Chicago is the home of the first African-American President of the United States, but it is also home to many other firsts, such as the world’s first ferris wheel and the world’s first McDonald’s. Here’s a list of ten Chicagoland firsts that you may not know about.
The Home Insurance Building that was built in Chicago in 1885 is considered to be the world’s first skyscraper. It was the first building to use structural steel in its frame. It had 10 stories and was 138 feet tall. The building was demolished in 1931. Sears Tower, currently the tallest building in Chicago, is over 10 times taller than the Home Insurance Building at 1,451 feet with 108 floors. It was the tallest building in the world from 1974 until 1998, but today its rank has dropped to the 4th tallest in the world.
The McDonald’s business began in 1940 with a restaurant by brothers Dick and Mac McDonald in San Bernardino, California. But the present corporation dates its founding to the opening of a franchised restaurant by Ray Kroc in Des Plaines, Illinois, on April 15th, 1955. The site in Des Plaines is now a museum with a replica of the original. It all started with this one in Des Plaines and today there are more than 31,000 McDonald’s restaurants worldwide. In 54 years that’s over 550 new locations a year or one-and-a-half new McDonald’s restaurants a day!!
Spring Grove IL, which is located just north of Chicago, is home to the world’s first farm silo. The silo was invented in 1873 by Fred Hatch who constructed a square vertical storage box made of wood on his small farm. Before this farmers used to store their corn in long trenches, which caused considerable spoilage due to dampness. A small replica of the original invention can now be seen at Lyle Thomas Park in Spring Grove.
The ferris wheel in the above picture is the one at the end of Navy Pier in Chicago. It was installed in 1995 and has a 240 person capacity. The world’s first ferris wheel was constructed for the 1893 World’s Fair in Chicago. And it was huge: it had a 2,160 person capacity. The largest ferris wheel today is the London Eye and that one can hold only 768 people at a time. The Chicago ferris wheel was built to rival the Eiffel Tower at the 1889 World’s Fair in Paris. Bridgemaker George Ferris built the immense contraption that carried people in train car-sized boxes around on the wheel. Carnivals would never be the same.
Chicago is famous for its deep dish pizza. Italian immigrants have been coming to Chicago since the 1850s and by the 1940s there was a significant population of Italians living in the Windy City. A man named Ike Sewell created the deep dish pizza in 1943 at his restaurant named Pizzeria Uno. His pizzas were so popular that soon he had to open a second restaurant, appropriately called Pizzeria Due.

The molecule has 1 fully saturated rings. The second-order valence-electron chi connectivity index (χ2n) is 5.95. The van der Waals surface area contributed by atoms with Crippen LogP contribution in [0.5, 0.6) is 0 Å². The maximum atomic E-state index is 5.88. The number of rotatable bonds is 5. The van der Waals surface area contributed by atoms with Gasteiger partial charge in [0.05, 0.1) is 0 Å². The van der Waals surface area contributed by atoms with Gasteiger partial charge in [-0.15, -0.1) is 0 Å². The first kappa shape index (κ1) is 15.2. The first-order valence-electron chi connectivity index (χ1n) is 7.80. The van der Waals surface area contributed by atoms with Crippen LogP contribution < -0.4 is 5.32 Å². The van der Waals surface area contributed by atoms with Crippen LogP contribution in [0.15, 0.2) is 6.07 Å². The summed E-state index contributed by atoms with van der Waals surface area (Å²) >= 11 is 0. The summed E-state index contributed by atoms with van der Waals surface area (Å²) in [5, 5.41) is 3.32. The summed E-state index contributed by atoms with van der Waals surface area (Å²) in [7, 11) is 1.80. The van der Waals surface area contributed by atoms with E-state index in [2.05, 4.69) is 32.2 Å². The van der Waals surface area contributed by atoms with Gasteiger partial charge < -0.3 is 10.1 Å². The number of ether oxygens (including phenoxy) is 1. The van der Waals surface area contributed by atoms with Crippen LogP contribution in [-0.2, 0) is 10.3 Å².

The vacuum cleaner was invented in 1869 in the Chicago basement of Ives W. McGaffey. The Whirlwind was a hand-pumped vacuum cleaner made of wood and canvas. The machine was lightweight, but quite difficult to operate because of the need to turn a hand crank at the same time as pushing it across the floor. Unfortunately, many of McGaffey’s machines were lost in the Great Chicago Fire of 1871 and only two are known to survive. One of them is in the Hoover Historical Center in Ohio.
Another Chicago invention is the dishwasher! If it weren’t for the clever inventors in this city we’d all still be dusting floors with brooms and washing dishes by hand. A man named Joel Houghton tried in 1850 with a failed idea that required you to turn a wheel by hand, which was not very effective. It wasn’t until 1893 that Mrs. Josephine Garis of Shelbyville IL showed off her electric dishwasher at the World’s Fair in Chicago. Only some restaurants and hotels bought the machines and it wasn’t until the 1960s that the dishwasher was widely used.
Another invention that debuted at the Chicago World’s Fair, the zipper. Credit for this clever piece of zipping technology goes to Chicago’s very own Mr. Whitcomb Judson who marketed it as a Clasp Locker in 1893. It was a complicated hook-and-eye shoe fastener that debuted at the 1893 Chicago World’s Fair. The zipper as we use it today is based on a system of interlocking teeth invented in 1913 by an employee of Swedish born scientist Whitcomb Judson.
Daniel Hale Williams is regarded as having performed the world’s first surgery on a heart. It was on 10 July 1893 at Provident Hospital that Williams repaired the torn pericardium of knife wound patient James Cornish. Williams was also the first African-American cardiologist.
The first version of softball was invented in Chicago on Thanksgiving Day in the year 1887 by George Hancock. He came up with the idea for softball as a winter version of baseball and he called it Indoor Baseball. It was intended to be a way for baseball players to keep in practice during the winter. Softball was introduced at the Summer Olympics in 1996, but both softball and baseball have been dropped as Olympic sports for the 2012 games in London.